That's something all of the people I spoke with will welcome. Pam McNamara enthused, "I think the whole idea of doing the whole public art works is great. And I'm sure there'll be many that I think will be wonderful." And Cole Hainz said as long as they're not obstrusive, he welcomed the work as a "little surprise" along his walk.

In that sense the exhibition has met Schwerner's expectations, which is to see it as an invitation of sorts, something he hopes will attract varied responses.

So here are my questions: If the Park District plans future partnerships with CSI or other private cultural organizations, will they invite public input? These works were put in place primarily to draw attention to the recent International Sculpture Center Conference, but Chicagoans will be living with them a lot longer. Schwerner emphasized multiple times that the exhibition didn’t cost taxpayers anything, although a handful of aldermen and some local businesses provided sponsorship. But does that preclude public participation in determining how much and what kind of culture takes place on land that belongs not to a private entity but to the citizens of Chicago?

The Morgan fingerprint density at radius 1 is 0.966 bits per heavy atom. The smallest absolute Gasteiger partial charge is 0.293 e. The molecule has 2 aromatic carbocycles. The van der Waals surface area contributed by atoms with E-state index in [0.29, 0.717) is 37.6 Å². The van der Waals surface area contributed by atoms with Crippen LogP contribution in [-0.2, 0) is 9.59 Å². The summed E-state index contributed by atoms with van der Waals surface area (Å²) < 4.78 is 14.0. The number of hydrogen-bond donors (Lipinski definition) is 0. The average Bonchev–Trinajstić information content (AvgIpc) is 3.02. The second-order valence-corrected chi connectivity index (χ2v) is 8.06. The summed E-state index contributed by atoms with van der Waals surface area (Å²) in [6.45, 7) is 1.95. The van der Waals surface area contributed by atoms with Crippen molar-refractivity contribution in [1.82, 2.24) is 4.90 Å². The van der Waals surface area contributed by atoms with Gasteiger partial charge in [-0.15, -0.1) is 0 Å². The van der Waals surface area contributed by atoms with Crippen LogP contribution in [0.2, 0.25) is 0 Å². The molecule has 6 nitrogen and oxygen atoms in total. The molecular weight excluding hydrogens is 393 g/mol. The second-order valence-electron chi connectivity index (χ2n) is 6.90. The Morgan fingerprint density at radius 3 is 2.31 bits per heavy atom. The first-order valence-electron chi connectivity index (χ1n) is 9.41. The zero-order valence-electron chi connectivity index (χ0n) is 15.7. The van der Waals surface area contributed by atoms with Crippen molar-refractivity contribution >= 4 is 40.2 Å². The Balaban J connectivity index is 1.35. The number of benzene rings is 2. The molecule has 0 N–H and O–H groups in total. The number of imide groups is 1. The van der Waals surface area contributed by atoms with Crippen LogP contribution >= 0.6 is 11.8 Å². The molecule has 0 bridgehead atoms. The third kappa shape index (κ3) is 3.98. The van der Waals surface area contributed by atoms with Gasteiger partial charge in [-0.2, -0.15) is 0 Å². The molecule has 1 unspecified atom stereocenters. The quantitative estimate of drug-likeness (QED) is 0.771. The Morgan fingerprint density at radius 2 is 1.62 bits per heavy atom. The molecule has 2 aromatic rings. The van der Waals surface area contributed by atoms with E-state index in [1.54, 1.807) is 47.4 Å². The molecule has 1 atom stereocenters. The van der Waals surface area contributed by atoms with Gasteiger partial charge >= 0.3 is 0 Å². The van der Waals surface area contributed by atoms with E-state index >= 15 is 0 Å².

What do you think – of the sculptures themselves, and of the Park District’s plans to do more of these exhibitions in the parks? Check out a slideshow of all the images here - then I welcome your comments!